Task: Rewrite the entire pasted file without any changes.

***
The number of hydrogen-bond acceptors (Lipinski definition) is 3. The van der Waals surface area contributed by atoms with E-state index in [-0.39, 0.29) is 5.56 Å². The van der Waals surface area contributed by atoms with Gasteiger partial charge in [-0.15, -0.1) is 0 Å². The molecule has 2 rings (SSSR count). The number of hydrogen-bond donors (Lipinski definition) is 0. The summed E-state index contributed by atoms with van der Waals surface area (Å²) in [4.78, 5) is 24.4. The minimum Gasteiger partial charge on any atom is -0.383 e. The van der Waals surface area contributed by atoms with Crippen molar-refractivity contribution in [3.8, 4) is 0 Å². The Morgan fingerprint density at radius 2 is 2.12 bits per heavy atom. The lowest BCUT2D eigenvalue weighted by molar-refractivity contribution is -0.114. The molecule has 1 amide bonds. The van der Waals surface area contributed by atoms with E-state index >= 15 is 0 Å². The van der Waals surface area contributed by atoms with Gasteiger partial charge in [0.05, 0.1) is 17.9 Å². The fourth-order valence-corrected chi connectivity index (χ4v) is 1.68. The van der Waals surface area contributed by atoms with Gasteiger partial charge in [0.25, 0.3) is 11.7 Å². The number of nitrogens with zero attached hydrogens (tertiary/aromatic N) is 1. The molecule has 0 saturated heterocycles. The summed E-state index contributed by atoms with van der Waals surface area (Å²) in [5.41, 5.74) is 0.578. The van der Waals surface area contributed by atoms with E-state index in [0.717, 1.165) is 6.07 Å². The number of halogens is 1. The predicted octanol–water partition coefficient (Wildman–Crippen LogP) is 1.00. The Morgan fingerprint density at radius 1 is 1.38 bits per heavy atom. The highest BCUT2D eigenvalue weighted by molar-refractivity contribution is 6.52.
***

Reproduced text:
The number of hydrogen-bond acceptors (Lipinski definition) is 3. The van der Waals surface area contributed by atoms with E-state index in [-0.39, 0.29) is 5.56 Å². The van der Waals surface area contributed by atoms with Gasteiger partial charge in [-0.15, -0.1) is 0 Å². The molecule has 2 rings (SSSR count). The number of hydrogen-bond donors (Lipinski definition) is 0. The summed E-state index contributed by atoms with van der Waals surface area (Å²) in [4.78, 5) is 24.4. The minimum Gasteiger partial charge on any atom is -0.383 e. The van der Waals surface area contributed by atoms with Crippen molar-refractivity contribution in [3.8, 4) is 0 Å². The Morgan fingerprint density at radius 2 is 2.12 bits per heavy atom. The lowest BCUT2D eigenvalue weighted by molar-refractivity contribution is -0.114. The molecule has 1 amide bonds. The van der Waals surface area contributed by atoms with E-state index >= 15 is 0 Å². The van der Waals surface area contributed by atoms with Gasteiger partial charge in [0.05, 0.1) is 17.9 Å². The fourth-order valence-corrected chi connectivity index (χ4v) is 1.68. The van der Waals surface area contributed by atoms with Gasteiger partial charge in [0.25, 0.3) is 11.7 Å². The number of nitrogens with zero attached hydrogens (tertiary/aromatic N) is 1. The molecule has 0 saturated heterocycles. The summed E-state index contributed by atoms with van der Waals surface area (Å²) in [5.41, 5.74) is 0.578. The van der Waals surface area contributed by atoms with E-state index in [0.717, 1.165) is 6.07 Å². The number of halogens is 1. The predicted octanol–water partition coefficient (Wildman–Crippen LogP) is 1.00. The Morgan fingerprint density at radius 1 is 1.38 bits per heavy atom. The highest BCUT2D eigenvalue weighted by molar-refractivity contribution is 6.52.